SVA MA Design Research

SVA MA Design Research, Writing & Criticism1 is a one-year graduate program2
devoted to the study of design, its contexts & consequences.
Our graduates have gone on to pursue research-related careers in publishing, education, museums, institutes, design practice, entrepreneurship, & more.3

  1. Formerly known as D-Crit
  2. About the program
  3. Applications accepted on a rolling basis. All successful candidates awarded a significant scholarship!
SVA MA Design Research

136 W 21st St, 2nd Floor

New York, NY 10011


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(212) 592-2228

The Real Thing – SVA MA Design Research

Lisa O’Neil

The Real Thing

What can we predict with the introduction of the latest leap of technology? When is a sea change in fact just an iteration that follows previously observed patterns?

That saying about things being crystal clear in the rearview mirror certainly seems to apply to Facebook.  Who could have predicted that the social media platform would turn out to be a key front in Russia’s cyberwar to destabilize American democracy?  The final report has yet to be filed, but there is plenty of evidence that lots of concerns were recorded about its vulnerabilities, both operationally and technologically.  Even if one only noted that Facebook exists as a vehicle for advertising, and that its users and advertisers can readily conceal their identity, the possibilities for massive fraud come into focus.  The penetration of the platform makes it the launchpad for a 21st century version of old-school political “dirty tricks” and allows the reach of tactics like smear and whispering campaigns to be dramatically magnified to a national or global level.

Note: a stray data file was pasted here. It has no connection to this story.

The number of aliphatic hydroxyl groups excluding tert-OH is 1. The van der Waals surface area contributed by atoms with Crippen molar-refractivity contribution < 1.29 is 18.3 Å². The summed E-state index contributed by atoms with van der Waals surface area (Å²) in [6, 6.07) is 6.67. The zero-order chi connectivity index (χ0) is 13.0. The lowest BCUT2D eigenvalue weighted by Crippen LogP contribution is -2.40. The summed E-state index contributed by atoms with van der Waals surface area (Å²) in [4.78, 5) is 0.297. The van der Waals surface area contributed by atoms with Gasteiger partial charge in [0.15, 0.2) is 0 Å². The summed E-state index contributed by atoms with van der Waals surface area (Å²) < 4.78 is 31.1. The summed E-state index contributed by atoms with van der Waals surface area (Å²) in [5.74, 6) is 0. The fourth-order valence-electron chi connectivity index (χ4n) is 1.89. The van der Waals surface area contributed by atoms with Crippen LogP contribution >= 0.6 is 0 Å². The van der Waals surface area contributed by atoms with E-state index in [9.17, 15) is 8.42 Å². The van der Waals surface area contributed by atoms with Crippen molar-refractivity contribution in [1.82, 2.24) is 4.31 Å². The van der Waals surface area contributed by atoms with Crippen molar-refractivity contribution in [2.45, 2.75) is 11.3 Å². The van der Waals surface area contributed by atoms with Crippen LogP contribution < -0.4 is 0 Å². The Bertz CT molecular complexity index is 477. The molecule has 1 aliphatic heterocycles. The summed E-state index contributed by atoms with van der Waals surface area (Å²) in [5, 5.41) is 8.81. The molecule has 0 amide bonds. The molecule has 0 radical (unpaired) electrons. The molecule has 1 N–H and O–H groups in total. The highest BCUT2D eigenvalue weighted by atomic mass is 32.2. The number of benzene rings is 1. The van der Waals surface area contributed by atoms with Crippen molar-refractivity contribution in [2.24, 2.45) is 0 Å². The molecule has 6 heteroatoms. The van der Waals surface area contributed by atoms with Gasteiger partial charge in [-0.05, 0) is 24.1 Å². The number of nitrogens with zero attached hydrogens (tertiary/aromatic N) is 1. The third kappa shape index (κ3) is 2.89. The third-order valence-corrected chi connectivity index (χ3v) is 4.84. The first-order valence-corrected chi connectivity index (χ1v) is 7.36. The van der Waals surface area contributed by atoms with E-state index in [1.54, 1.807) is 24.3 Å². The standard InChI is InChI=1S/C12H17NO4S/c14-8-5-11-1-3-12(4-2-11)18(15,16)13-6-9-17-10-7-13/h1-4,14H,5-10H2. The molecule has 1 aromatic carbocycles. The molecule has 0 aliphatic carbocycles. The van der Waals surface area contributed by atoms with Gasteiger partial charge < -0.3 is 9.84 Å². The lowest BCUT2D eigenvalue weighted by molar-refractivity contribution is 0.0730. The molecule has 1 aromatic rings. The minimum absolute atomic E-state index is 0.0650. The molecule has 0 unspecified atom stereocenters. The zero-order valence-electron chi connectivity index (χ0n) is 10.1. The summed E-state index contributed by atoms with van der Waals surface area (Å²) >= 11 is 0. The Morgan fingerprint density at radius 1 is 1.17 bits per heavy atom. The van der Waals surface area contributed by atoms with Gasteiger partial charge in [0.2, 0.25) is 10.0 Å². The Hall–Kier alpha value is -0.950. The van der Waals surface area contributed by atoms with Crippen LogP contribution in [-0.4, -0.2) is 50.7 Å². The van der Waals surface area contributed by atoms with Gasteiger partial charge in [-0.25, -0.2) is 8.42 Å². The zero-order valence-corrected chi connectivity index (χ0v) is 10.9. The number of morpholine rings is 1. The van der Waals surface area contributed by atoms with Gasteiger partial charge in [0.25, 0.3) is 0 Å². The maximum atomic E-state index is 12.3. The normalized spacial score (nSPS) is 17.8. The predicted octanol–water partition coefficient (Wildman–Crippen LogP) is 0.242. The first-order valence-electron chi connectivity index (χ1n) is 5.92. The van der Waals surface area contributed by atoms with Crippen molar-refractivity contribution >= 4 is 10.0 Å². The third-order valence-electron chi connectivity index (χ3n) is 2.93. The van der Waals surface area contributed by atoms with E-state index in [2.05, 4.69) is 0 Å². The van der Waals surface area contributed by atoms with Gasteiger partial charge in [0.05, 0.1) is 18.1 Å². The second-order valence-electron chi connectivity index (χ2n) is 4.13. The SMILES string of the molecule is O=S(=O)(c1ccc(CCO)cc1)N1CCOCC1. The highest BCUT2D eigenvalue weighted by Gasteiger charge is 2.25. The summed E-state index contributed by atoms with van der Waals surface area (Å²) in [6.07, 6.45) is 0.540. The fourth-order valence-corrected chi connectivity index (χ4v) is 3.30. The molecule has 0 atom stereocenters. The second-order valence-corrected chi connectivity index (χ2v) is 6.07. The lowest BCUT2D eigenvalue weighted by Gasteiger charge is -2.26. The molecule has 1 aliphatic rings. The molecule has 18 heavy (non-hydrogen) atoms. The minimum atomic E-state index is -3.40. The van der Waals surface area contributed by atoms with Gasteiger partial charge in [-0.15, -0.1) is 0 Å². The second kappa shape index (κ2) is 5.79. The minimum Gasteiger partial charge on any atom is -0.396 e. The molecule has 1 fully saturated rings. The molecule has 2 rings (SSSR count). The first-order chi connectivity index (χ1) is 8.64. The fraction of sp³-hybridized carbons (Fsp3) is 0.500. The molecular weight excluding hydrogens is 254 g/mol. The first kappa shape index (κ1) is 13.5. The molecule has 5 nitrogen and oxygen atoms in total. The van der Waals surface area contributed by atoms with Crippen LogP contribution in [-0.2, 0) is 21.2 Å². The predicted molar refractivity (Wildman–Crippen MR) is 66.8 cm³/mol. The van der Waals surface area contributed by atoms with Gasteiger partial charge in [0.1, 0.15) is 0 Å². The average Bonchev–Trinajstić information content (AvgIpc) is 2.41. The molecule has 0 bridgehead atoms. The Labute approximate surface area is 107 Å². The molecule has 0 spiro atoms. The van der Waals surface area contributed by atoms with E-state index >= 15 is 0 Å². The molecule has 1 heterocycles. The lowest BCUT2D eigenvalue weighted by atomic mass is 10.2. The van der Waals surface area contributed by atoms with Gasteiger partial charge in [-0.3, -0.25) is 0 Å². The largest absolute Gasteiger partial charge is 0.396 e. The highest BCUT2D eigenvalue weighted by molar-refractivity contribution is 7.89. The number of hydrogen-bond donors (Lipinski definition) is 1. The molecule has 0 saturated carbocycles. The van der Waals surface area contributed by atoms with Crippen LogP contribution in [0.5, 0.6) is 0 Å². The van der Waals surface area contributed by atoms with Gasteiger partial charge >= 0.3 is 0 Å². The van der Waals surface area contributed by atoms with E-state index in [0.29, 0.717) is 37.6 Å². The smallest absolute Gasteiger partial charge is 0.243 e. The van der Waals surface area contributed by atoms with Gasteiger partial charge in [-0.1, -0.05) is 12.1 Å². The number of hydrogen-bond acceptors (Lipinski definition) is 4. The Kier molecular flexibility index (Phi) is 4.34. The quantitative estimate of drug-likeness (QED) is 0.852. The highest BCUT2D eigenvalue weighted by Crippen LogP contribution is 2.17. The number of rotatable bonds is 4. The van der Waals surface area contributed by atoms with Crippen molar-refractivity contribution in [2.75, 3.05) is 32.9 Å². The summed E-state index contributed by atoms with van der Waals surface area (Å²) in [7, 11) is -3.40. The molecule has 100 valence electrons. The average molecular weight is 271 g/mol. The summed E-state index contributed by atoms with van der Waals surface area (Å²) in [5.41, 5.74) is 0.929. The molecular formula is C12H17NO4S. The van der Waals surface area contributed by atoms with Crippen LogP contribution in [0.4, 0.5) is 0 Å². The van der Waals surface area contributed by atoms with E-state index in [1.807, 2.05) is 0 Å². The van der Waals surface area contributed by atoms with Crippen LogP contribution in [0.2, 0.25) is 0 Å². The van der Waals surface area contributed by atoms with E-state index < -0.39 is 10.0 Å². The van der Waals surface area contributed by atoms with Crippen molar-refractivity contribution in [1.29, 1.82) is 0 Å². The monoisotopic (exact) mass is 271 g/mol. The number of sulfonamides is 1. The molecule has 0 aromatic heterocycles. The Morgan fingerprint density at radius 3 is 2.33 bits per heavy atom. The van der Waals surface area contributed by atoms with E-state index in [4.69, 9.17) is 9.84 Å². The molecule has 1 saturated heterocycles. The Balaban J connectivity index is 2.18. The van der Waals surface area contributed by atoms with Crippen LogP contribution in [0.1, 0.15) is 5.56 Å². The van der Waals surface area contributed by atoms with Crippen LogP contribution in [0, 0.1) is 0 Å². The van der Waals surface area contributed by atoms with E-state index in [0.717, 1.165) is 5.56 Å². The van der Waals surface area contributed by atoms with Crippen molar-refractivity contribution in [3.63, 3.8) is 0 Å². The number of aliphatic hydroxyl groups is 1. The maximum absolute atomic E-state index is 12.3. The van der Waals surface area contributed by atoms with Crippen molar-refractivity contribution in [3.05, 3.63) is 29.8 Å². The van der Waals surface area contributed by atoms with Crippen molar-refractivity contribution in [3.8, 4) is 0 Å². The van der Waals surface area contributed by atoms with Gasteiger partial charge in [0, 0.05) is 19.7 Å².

I wonder if there is something predicable about the effects of the widening availability of 4K HDR video technology. Apple is the latest to jump on the bandwagon, and it touts that its new Apple TV “gives you a crisper picture using four times more pixels than standard HD. High Dynamic Range (HDR) delivers brighter, more realistic colors and greater detail. From the hottest new movie to your favorite TV show, everything is more lifelike than ever.”

Note the terms “realistic” and “lifelike”.  Do we expect our TVs to show us life forms or objects that we mistake for the real thing?  Does it matter that the content displayed in this format has the weird ability to appear dramatically different than how it was intended to look when it was originally created, say by a cinematographer working with film?  Can we infer something about the intent of this technology, or what the long term effects of it might be, from the fact that its user interface designers seem not to have considered that one might decline to take advantage of these new visual benefits?  Or from the fact that one of these benefits is that the rendering of any content can be modified by the distributor to explicitly direct the viewer’s eye to a specific area of the screen (like a can of Coke)?